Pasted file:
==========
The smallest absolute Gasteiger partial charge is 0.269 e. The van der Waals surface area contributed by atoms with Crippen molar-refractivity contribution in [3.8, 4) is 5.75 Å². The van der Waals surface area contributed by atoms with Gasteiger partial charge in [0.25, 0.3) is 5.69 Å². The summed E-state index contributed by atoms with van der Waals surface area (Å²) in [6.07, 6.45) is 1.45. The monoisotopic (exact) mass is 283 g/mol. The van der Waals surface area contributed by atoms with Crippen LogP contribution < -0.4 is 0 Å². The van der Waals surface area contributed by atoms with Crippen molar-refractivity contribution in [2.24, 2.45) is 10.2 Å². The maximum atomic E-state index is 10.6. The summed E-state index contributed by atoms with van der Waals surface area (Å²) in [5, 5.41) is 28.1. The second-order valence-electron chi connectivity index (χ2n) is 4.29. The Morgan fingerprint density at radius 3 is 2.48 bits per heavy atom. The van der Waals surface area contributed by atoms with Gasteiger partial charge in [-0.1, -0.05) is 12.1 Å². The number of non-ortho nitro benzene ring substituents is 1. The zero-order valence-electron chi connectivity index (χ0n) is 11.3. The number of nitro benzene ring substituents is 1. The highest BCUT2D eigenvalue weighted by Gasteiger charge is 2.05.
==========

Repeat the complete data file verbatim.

The smallest absolute Gasteiger partial charge is 0.269 e. The van der Waals surface area contributed by atoms with Crippen molar-refractivity contribution in [3.8, 4) is 5.75 Å². The van der Waals surface area contributed by atoms with Gasteiger partial charge in [0.25, 0.3) is 5.69 Å². The summed E-state index contributed by atoms with van der Waals surface area (Å²) in [6.07, 6.45) is 1.45. The monoisotopic (exact) mass is 283 g/mol. The van der Waals surface area contributed by atoms with Crippen LogP contribution < -0.4 is 0 Å². The van der Waals surface area contributed by atoms with Crippen molar-refractivity contribution in [2.24, 2.45) is 10.2 Å². The maximum atomic E-state index is 10.6. The summed E-state index contributed by atoms with van der Waals surface area (Å²) in [5, 5.41) is 28.1. The second-order valence-electron chi connectivity index (χ2n) is 4.29. The Morgan fingerprint density at radius 3 is 2.48 bits per heavy atom. The van der Waals surface area contributed by atoms with Gasteiger partial charge in [-0.1, -0.05) is 12.1 Å². The number of non-ortho nitro benzene ring substituents is 1. The zero-order valence-electron chi connectivity index (χ0n) is 11.3. The number of nitro benzene ring substituents is 1. The highest BCUT2D eigenvalue weighted by Gasteiger charge is 2.05.